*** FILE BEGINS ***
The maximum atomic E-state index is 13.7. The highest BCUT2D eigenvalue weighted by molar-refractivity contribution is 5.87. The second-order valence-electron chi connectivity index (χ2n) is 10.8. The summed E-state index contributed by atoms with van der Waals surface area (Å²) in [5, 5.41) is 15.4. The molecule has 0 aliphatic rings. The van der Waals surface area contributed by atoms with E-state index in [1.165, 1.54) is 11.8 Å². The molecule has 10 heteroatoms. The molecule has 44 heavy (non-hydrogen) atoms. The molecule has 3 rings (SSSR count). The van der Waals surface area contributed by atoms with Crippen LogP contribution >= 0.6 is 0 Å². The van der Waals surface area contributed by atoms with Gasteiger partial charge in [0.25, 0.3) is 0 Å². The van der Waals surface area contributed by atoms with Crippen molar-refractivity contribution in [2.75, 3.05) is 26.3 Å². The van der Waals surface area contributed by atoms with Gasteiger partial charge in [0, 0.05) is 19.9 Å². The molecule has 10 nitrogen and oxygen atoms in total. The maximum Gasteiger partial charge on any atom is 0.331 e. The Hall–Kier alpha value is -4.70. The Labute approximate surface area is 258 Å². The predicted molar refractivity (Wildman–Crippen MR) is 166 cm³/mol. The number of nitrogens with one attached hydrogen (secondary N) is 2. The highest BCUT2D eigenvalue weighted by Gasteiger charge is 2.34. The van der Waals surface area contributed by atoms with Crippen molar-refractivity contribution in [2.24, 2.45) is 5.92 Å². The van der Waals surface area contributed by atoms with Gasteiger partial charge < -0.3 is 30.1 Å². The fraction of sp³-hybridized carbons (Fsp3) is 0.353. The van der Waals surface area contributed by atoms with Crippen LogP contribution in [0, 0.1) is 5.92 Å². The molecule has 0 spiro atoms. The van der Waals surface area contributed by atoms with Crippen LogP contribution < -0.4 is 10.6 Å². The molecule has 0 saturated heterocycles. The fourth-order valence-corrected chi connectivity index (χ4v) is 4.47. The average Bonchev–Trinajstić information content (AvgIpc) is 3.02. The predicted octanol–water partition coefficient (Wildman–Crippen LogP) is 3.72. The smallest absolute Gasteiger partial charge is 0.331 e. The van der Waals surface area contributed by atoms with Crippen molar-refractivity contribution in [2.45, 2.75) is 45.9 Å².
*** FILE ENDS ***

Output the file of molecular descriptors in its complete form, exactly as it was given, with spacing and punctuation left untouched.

The maximum atomic E-state index is 13.7. The highest BCUT2D eigenvalue weighted by molar-refractivity contribution is 5.87. The second-order valence-electron chi connectivity index (χ2n) is 10.8. The summed E-state index contributed by atoms with van der Waals surface area (Å²) in [5, 5.41) is 15.4. The molecule has 0 aliphatic rings. The van der Waals surface area contributed by atoms with E-state index in [1.165, 1.54) is 11.8 Å². The molecule has 10 heteroatoms. The molecule has 44 heavy (non-hydrogen) atoms. The molecule has 3 rings (SSSR count). The van der Waals surface area contributed by atoms with Crippen LogP contribution >= 0.6 is 0 Å². The van der Waals surface area contributed by atoms with Gasteiger partial charge in [0.25, 0.3) is 0 Å². The van der Waals surface area contributed by atoms with Crippen molar-refractivity contribution in [2.75, 3.05) is 26.3 Å². The van der Waals surface area contributed by atoms with Gasteiger partial charge in [0, 0.05) is 19.9 Å². The molecule has 10 nitrogen and oxygen atoms in total. The maximum Gasteiger partial charge on any atom is 0.331 e. The Hall–Kier alpha value is -4.70. The Labute approximate surface area is 258 Å². The predicted molar refractivity (Wildman–Crippen MR) is 166 cm³/mol. The number of nitrogens with one attached hydrogen (secondary N) is 2. The highest BCUT2D eigenvalue weighted by Gasteiger charge is 2.34. The van der Waals surface area contributed by atoms with Crippen molar-refractivity contribution in [2.24, 2.45) is 5.92 Å². The van der Waals surface area contributed by atoms with Gasteiger partial charge < -0.3 is 30.1 Å². The fraction of sp³-hybridized carbons (Fsp3) is 0.353. The van der Waals surface area contributed by atoms with Crippen LogP contribution in [0, 0.1) is 5.92 Å². The molecule has 0 spiro atoms. The van der Waals surface area contributed by atoms with Crippen LogP contribution < -0.4 is 10.6 Å². The molecule has 0 saturated heterocycles. The fourth-order valence-corrected chi connectivity index (χ4v) is 4.47. The average Bonchev–Trinajstić information content (AvgIpc) is 3.02. The predicted octanol–water partition coefficient (Wildman–Crippen LogP) is 3.72. The smallest absolute Gasteiger partial charge is 0.331 e. The van der Waals surface area contributed by atoms with Crippen molar-refractivity contribution in [2.45, 2.75) is 45.9 Å².